Brings Life Back to a School in her Community, Mona, an Insider Mediator
“I cannot witness the halt of education process in my Community’’
In Al-Madan village, of Zabid district, a serious conflict had impacted on the young generation’s right to access to education especially for girls in that district. A disagreement has been raised between one of female public school’s administration and students’ parents over the need for payment of a monthly transportation allowance for volunteer female teachers due to the lack of female teachers hired by the ministry of education. The female volunteers requested a monthly contribution from the parents to cover only their transportation cost (daily commuting from Zabid to the school and back), and the parents were paying their contribution for the continual of their daughters’ education process.
- In Yemen and since August 2016, teachers are not receiving their salaries.
- Students parents in some schools used to pay teachers to continue educational process
However, the current crisis had increased the economic hardship to the extent that the majority of parents could no longer pay their contribution, and eventually female volunteers had to stop teaching.
The parents council had demanded the school administration to cover the deficit from the school revenues (e.g. the rental of buffets, and other shops owned by the school, the annual tuition fees, the school’s operational budget from MoE office in the district), but according to the school’s administration the revenues does not cover the deficit, and this disagreement exacerbated especially when the school administration came to know that the parents council had to report the matter to the Monitoring and Inspection Section at MoE, accordingly the school decided to suspend study. This local conflict had gravity consequences on education process and on the mutual cooperation between school and parents council.
The gravity of the situation pushed insider mediators trained by Search for Common Grounds (SFCG) to step in, and a female mediator called Mona Abkar had led this initiative to resolve the conflict. In a quote from Mona ‘’ I had realized that if the conflict remained unresolved, it might had led to deprivation of more than 730 female students from education, and I do not want to witness this happening in my village, and keep my hands folded”.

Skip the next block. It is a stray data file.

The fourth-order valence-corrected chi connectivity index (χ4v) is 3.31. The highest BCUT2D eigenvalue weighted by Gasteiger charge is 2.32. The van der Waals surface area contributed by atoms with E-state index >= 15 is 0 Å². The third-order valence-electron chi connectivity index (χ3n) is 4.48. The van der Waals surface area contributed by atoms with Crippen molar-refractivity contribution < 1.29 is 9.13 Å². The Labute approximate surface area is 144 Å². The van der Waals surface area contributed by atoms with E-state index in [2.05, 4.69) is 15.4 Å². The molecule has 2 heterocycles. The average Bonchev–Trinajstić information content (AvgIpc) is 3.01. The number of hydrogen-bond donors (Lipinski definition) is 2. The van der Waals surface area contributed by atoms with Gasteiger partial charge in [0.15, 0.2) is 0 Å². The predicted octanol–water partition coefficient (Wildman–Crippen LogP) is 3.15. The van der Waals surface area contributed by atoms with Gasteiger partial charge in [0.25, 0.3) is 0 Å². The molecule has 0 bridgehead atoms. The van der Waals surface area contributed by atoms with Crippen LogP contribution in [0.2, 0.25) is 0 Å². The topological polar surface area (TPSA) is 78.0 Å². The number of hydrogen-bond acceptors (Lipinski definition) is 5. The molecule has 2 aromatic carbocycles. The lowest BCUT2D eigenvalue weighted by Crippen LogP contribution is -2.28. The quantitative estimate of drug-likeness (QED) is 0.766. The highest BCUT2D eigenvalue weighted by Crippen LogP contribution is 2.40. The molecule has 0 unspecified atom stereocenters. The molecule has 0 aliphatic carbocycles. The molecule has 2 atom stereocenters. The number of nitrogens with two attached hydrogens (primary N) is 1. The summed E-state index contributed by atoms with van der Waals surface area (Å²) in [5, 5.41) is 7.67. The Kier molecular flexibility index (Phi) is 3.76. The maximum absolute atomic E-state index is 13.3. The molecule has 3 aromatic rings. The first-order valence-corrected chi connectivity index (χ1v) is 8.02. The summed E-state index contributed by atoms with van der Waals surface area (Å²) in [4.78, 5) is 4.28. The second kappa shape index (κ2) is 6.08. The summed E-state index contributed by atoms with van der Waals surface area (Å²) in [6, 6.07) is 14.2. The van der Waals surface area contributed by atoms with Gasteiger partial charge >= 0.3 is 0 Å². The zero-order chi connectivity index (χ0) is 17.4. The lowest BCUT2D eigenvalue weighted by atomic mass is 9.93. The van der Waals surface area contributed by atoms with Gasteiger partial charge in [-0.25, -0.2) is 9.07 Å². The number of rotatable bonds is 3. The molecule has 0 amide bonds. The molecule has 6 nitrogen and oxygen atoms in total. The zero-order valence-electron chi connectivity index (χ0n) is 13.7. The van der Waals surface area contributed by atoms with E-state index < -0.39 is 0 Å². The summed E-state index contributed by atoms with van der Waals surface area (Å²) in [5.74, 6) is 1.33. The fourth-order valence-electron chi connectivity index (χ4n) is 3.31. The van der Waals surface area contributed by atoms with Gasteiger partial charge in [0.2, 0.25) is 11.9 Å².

Mona, an Insider Mediator
Mona’s intervention to resolve the conflict stemmed from her sense of responsibility to restore the community’s solidarity and strengthening the social cohesion in her village, Mona pointed out that “I had to sit with the school administration and have a clear understanding of the conflict ins and out, and have a clear view over the school’s revenues and expenditure. Then I had another meeting with the students’ parents to clarify that the school’s revenues were barely enough to meet school’s operational expenses and that there is no way to cover the required amount for the volunteers teachers beside the cooperation from parents’ council is needed to resume the study in the girls’ schools’’
Out of Mona’s awareness that the process of conflict resolution should be participatory and collaborative, she used the assistance from local businessmen, the principal of a local boys’ school, some official teachers who were also parents of students in both boys’ and girls’ schools. Mona added ‘’ these primary factors contributed into the resolution of the conflict by providing financial support that helps the school deal with its deficit. This cooperation had led to the formation of a committee from among insider mediators to collect monthly fees from parents, and other stakeholders, and hand in the money to the school, and supervise the school’s disbursement of the collected money”.
Mona maintains that her success was basically the result of the insider mediators training on conflict resolution that was conducted by (Search for Common Ground ) SFCG under Enhance Rural Yemen Resilience programme (ERRY), and Mona stated that ‘’ I was nominated by the local council to join the training to build the capacity of mediators on skills related to conflict management. I acquired valuable conflict resolution skills that I learnt to apply, even in such a rural community as mine’’. It is to notice that it was harder for Mona as a female mediator to overcome the traditional assumption about gender based roles and biases in a rural community. But with these new skills she possessed, and keen eye she had on her community’s issues, and the determination she had, Mona managed to win local acceptability to resolve other local problems.
Enhanced Rural Resilience in Yemen (ERRY) programme is a joint-initiative funded by the European Union (EU) and implemented by FAO, ILO, UNDP and WFP in four governorates in Yemen (Hajjah, Hodeidah, Lahj and Abyan). The three-year joint programme aims to enhance the resilience and self-reliance of crisis-affected rural communities through support to livelihoods stabilization, food security, local governance, social cohesion and improved access to sustainable energy.